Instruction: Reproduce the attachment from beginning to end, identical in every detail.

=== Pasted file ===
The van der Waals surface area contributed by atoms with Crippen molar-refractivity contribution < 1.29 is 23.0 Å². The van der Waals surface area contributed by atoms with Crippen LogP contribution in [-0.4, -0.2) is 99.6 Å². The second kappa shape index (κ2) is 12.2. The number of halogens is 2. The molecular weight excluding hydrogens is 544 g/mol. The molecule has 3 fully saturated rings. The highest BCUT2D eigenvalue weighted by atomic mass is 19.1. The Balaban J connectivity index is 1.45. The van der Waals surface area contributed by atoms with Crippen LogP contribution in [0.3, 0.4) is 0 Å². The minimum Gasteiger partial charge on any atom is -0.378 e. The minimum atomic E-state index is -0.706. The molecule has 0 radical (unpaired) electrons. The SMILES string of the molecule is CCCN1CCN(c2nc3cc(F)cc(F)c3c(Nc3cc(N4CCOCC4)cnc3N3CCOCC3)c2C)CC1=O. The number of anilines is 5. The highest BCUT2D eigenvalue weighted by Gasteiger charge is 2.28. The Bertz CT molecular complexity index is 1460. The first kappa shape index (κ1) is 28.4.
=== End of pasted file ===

The van der Waals surface area contributed by atoms with Crippen molar-refractivity contribution < 1.29 is 23.0 Å². The van der Waals surface area contributed by atoms with Crippen LogP contribution in [-0.4, -0.2) is 99.6 Å². The second kappa shape index (κ2) is 12.2. The number of halogens is 2. The molecular weight excluding hydrogens is 544 g/mol. The molecule has 3 fully saturated rings. The highest BCUT2D eigenvalue weighted by atomic mass is 19.1. The Balaban J connectivity index is 1.45. The van der Waals surface area contributed by atoms with Crippen LogP contribution in [0.3, 0.4) is 0 Å². The minimum Gasteiger partial charge on any atom is -0.378 e. The minimum atomic E-state index is -0.706. The molecule has 0 radical (unpaired) electrons. The SMILES string of the molecule is CCCN1CCN(c2nc3cc(F)cc(F)c3c(Nc3cc(N4CCOCC4)cnc3N3CCOCC3)c2C)CC1=O. The number of anilines is 5. The highest BCUT2D eigenvalue weighted by Gasteiger charge is 2.28. The Bertz CT molecular complexity index is 1460. The first kappa shape index (κ1) is 28.4.